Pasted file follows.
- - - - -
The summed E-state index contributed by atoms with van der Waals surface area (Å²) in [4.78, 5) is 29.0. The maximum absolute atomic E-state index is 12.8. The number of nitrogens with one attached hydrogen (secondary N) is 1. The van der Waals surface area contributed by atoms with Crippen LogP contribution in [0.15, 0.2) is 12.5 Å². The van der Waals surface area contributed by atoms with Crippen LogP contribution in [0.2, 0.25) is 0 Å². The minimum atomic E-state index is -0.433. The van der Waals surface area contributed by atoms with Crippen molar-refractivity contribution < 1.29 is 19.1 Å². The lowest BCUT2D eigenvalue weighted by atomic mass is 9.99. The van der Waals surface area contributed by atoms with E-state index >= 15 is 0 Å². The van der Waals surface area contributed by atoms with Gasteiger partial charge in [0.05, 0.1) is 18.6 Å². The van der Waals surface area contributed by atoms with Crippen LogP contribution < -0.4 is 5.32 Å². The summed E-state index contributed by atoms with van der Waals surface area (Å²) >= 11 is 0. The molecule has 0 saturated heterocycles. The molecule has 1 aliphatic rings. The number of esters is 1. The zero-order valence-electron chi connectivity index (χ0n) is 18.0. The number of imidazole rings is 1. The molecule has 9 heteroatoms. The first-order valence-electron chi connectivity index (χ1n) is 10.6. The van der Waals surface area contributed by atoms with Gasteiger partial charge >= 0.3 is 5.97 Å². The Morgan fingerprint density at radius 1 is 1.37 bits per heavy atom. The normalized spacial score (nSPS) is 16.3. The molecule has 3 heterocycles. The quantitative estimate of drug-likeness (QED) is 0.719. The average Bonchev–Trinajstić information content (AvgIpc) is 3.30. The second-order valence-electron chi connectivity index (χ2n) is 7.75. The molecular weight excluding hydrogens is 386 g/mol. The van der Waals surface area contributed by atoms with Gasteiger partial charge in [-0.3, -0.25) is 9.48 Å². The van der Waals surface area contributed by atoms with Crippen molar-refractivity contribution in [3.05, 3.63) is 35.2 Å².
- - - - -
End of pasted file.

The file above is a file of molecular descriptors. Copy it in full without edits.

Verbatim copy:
The summed E-state index contributed by atoms with van der Waals surface area (Å²) in [4.78, 5) is 29.0. The maximum absolute atomic E-state index is 12.8. The number of nitrogens with one attached hydrogen (secondary N) is 1. The van der Waals surface area contributed by atoms with Crippen LogP contribution in [0.15, 0.2) is 12.5 Å². The van der Waals surface area contributed by atoms with Crippen LogP contribution in [0.2, 0.25) is 0 Å². The minimum atomic E-state index is -0.433. The van der Waals surface area contributed by atoms with Crippen molar-refractivity contribution < 1.29 is 19.1 Å². The lowest BCUT2D eigenvalue weighted by atomic mass is 9.99. The van der Waals surface area contributed by atoms with E-state index >= 15 is 0 Å². The van der Waals surface area contributed by atoms with Gasteiger partial charge in [0.05, 0.1) is 18.6 Å². The van der Waals surface area contributed by atoms with Crippen LogP contribution < -0.4 is 5.32 Å². The summed E-state index contributed by atoms with van der Waals surface area (Å²) >= 11 is 0. The molecule has 0 saturated heterocycles. The molecule has 1 aliphatic rings. The number of esters is 1. The zero-order valence-electron chi connectivity index (χ0n) is 18.0. The number of imidazole rings is 1. The molecule has 9 heteroatoms. The first-order valence-electron chi connectivity index (χ1n) is 10.6. The van der Waals surface area contributed by atoms with Gasteiger partial charge >= 0.3 is 5.97 Å². The Morgan fingerprint density at radius 1 is 1.37 bits per heavy atom. The normalized spacial score (nSPS) is 16.3. The molecule has 3 heterocycles. The quantitative estimate of drug-likeness (QED) is 0.719. The average Bonchev–Trinajstić information content (AvgIpc) is 3.30. The second-order valence-electron chi connectivity index (χ2n) is 7.75. The molecular weight excluding hydrogens is 386 g/mol. The van der Waals surface area contributed by atoms with Gasteiger partial charge in [-0.3, -0.25) is 9.48 Å². The van der Waals surface area contributed by atoms with Crippen molar-refractivity contribution in [3.05, 3.63) is 35.2 Å².